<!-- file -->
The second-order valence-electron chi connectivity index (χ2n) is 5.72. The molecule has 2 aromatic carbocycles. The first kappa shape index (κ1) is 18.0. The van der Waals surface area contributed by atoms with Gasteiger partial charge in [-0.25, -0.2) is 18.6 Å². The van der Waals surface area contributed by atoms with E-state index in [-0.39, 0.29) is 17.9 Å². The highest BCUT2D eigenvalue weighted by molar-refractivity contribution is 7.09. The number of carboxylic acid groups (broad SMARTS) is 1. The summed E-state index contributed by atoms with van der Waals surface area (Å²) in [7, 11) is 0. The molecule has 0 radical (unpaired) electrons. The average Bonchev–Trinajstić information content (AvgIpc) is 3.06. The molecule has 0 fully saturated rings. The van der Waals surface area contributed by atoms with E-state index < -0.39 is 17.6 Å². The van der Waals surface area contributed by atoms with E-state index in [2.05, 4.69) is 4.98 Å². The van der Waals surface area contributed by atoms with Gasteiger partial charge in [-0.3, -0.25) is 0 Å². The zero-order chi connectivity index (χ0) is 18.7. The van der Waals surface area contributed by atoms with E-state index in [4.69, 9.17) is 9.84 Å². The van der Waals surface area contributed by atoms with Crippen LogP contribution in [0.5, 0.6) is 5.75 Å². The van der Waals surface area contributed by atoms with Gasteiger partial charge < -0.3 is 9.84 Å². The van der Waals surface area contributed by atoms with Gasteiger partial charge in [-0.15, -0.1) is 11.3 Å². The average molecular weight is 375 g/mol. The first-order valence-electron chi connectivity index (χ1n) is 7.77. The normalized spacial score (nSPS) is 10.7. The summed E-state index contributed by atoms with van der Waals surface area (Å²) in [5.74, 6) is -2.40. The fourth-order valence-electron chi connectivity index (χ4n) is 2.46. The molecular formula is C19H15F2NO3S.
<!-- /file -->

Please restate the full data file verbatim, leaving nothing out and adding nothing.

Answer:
The second-order valence-electron chi connectivity index (χ2n) is 5.72. The molecule has 2 aromatic carbocycles. The first kappa shape index (κ1) is 18.0. The van der Waals surface area contributed by atoms with Gasteiger partial charge in [-0.25, -0.2) is 18.6 Å². The van der Waals surface area contributed by atoms with E-state index in [-0.39, 0.29) is 17.9 Å². The highest BCUT2D eigenvalue weighted by molar-refractivity contribution is 7.09. The number of carboxylic acid groups (broad SMARTS) is 1. The summed E-state index contributed by atoms with van der Waals surface area (Å²) in [7, 11) is 0. The molecule has 0 radical (unpaired) electrons. The average Bonchev–Trinajstić information content (AvgIpc) is 3.06. The molecule has 0 fully saturated rings. The van der Waals surface area contributed by atoms with E-state index < -0.39 is 17.6 Å². The van der Waals surface area contributed by atoms with E-state index in [2.05, 4.69) is 4.98 Å². The van der Waals surface area contributed by atoms with Gasteiger partial charge in [-0.3, -0.25) is 0 Å². The zero-order chi connectivity index (χ0) is 18.7. The van der Waals surface area contributed by atoms with E-state index in [4.69, 9.17) is 9.84 Å². The van der Waals surface area contributed by atoms with Crippen LogP contribution in [0.5, 0.6) is 5.75 Å². The van der Waals surface area contributed by atoms with Gasteiger partial charge < -0.3 is 9.84 Å². The van der Waals surface area contributed by atoms with Gasteiger partial charge in [-0.15, -0.1) is 11.3 Å². The average molecular weight is 375 g/mol. The first-order valence-electron chi connectivity index (χ1n) is 7.77. The normalized spacial score (nSPS) is 10.7. The summed E-state index contributed by atoms with van der Waals surface area (Å²) in [5.74, 6) is -2.40. The fourth-order valence-electron chi connectivity index (χ4n) is 2.46. The molecular formula is C19H15F2NO3S.